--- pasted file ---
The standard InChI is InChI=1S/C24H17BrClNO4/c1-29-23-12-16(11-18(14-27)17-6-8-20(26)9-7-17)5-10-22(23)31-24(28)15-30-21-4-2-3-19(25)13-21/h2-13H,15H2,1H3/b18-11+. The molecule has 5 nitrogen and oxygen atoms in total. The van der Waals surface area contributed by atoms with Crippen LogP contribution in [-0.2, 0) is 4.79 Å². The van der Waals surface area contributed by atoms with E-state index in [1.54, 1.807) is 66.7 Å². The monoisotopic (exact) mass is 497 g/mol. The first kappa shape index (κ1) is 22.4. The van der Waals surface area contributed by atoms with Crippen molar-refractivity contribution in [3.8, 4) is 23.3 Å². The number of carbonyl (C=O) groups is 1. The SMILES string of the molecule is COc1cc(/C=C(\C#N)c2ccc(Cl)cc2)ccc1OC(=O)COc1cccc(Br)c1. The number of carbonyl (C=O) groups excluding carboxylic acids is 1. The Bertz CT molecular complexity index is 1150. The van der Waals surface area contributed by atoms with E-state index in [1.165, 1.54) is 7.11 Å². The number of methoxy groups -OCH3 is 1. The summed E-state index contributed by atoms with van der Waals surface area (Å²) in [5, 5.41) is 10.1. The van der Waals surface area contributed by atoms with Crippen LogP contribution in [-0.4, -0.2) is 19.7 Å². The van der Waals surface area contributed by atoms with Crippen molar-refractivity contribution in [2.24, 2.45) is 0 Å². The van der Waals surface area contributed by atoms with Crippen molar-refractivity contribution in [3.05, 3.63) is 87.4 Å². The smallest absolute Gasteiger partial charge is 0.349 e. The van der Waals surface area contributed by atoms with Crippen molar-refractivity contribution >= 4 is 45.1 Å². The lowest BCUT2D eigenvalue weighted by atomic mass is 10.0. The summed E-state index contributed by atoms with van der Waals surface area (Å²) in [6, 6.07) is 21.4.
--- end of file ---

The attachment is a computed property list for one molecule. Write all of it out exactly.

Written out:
The standard InChI is InChI=1S/C24H17BrClNO4/c1-29-23-12-16(11-18(14-27)17-6-8-20(26)9-7-17)5-10-22(23)31-24(28)15-30-21-4-2-3-19(25)13-21/h2-13H,15H2,1H3/b18-11+. The molecule has 5 nitrogen and oxygen atoms in total. The van der Waals surface area contributed by atoms with Crippen LogP contribution in [-0.2, 0) is 4.79 Å². The van der Waals surface area contributed by atoms with E-state index in [1.54, 1.807) is 66.7 Å². The monoisotopic (exact) mass is 497 g/mol. The first kappa shape index (κ1) is 22.4. The van der Waals surface area contributed by atoms with Crippen molar-refractivity contribution in [3.8, 4) is 23.3 Å². The number of carbonyl (C=O) groups is 1. The SMILES string of the molecule is COc1cc(/C=C(\C#N)c2ccc(Cl)cc2)ccc1OC(=O)COc1cccc(Br)c1. The number of carbonyl (C=O) groups excluding carboxylic acids is 1. The Bertz CT molecular complexity index is 1150. The van der Waals surface area contributed by atoms with E-state index in [1.165, 1.54) is 7.11 Å². The number of methoxy groups -OCH3 is 1. The summed E-state index contributed by atoms with van der Waals surface area (Å²) in [5, 5.41) is 10.1. The van der Waals surface area contributed by atoms with Crippen LogP contribution in [-0.4, -0.2) is 19.7 Å². The van der Waals surface area contributed by atoms with Crippen molar-refractivity contribution in [2.24, 2.45) is 0 Å². The van der Waals surface area contributed by atoms with Crippen molar-refractivity contribution in [3.05, 3.63) is 87.4 Å². The smallest absolute Gasteiger partial charge is 0.349 e. The van der Waals surface area contributed by atoms with Crippen molar-refractivity contribution >= 4 is 45.1 Å². The lowest BCUT2D eigenvalue weighted by atomic mass is 10.0. The summed E-state index contributed by atoms with van der Waals surface area (Å²) in [6, 6.07) is 21.4.